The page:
Big Think: Predictive policing: Data can be used to prevent crime, but is that data racially tinged? by Eric Siegel:
As predictive analytics advances decision making across the public and private sectors, nowhere could this prove more important – nor more risky – than in law enforcement. If the rule of law is the cornerstone of society, getting it right is literally foundational. But the art of policing by data, without perpetuating or even magnifying the human biases captured within the data, turns out to be a very tricky art indeed.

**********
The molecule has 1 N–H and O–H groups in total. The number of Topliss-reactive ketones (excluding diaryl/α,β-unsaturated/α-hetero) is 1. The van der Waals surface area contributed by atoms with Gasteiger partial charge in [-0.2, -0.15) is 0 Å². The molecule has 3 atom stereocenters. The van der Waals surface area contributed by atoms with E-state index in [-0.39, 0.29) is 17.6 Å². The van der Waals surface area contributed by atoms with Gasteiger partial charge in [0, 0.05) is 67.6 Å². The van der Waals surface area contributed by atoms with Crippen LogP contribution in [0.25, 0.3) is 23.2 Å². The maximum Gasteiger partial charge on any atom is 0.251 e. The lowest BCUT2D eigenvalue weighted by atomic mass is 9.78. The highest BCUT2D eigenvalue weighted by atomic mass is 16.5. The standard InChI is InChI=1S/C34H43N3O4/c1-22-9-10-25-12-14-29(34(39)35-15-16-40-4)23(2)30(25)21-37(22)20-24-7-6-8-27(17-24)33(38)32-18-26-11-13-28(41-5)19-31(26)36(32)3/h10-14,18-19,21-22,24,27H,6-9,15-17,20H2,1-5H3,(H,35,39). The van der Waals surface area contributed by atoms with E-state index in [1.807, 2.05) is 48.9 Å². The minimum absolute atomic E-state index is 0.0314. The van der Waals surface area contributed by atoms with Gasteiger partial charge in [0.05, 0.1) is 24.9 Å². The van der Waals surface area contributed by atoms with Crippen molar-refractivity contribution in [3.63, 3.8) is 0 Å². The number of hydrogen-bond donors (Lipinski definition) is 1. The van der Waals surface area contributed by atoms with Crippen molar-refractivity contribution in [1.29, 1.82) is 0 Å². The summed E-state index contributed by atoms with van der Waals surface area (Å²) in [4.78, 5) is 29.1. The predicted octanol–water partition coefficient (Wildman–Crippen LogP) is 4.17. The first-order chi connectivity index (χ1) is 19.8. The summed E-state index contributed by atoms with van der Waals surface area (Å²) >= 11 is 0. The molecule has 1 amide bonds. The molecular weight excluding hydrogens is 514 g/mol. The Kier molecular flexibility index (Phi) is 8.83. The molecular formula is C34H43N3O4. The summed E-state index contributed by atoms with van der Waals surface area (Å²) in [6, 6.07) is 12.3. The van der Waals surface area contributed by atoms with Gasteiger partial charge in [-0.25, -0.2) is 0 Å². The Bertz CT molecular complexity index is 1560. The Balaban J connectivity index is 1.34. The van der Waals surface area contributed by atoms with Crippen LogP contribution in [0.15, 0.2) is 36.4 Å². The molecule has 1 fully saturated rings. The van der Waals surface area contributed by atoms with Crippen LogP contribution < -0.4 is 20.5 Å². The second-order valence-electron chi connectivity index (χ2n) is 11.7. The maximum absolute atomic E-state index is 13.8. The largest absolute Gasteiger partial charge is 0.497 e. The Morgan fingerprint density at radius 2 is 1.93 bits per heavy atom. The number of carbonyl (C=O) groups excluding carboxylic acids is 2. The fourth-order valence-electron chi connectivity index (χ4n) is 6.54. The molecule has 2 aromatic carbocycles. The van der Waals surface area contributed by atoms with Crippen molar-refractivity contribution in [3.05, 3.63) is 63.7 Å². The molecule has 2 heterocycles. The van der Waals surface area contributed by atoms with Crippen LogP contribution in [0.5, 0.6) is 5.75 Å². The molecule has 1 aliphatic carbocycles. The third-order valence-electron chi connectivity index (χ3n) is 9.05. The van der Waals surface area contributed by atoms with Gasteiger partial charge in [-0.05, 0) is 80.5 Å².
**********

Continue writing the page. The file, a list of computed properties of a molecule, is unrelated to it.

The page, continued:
Predictive policing introduces a scientific element to law enforcement decisions, such as whether to investigate or detain, how long to sentence, and whether to parole. In making such decisions, judges and officers take into consideration the calculated probability a suspect or defendant will be convicted for a crime in the future. Calculating predictive probabilities from data is the job of predictive modeling (aka machine learning) software. It automatically establishes patterns by combing historical conviction records, and in turn these patterns – together a predictive model – serve to calculate the probability for an individual whose future is as-yet unknown. Such predictive models base their calculations on the defendant’s demographic and behavioral factors. These factors may include prior convictions, income level, employment status, family background, neighborhood, education level, and the behavior of family and friends.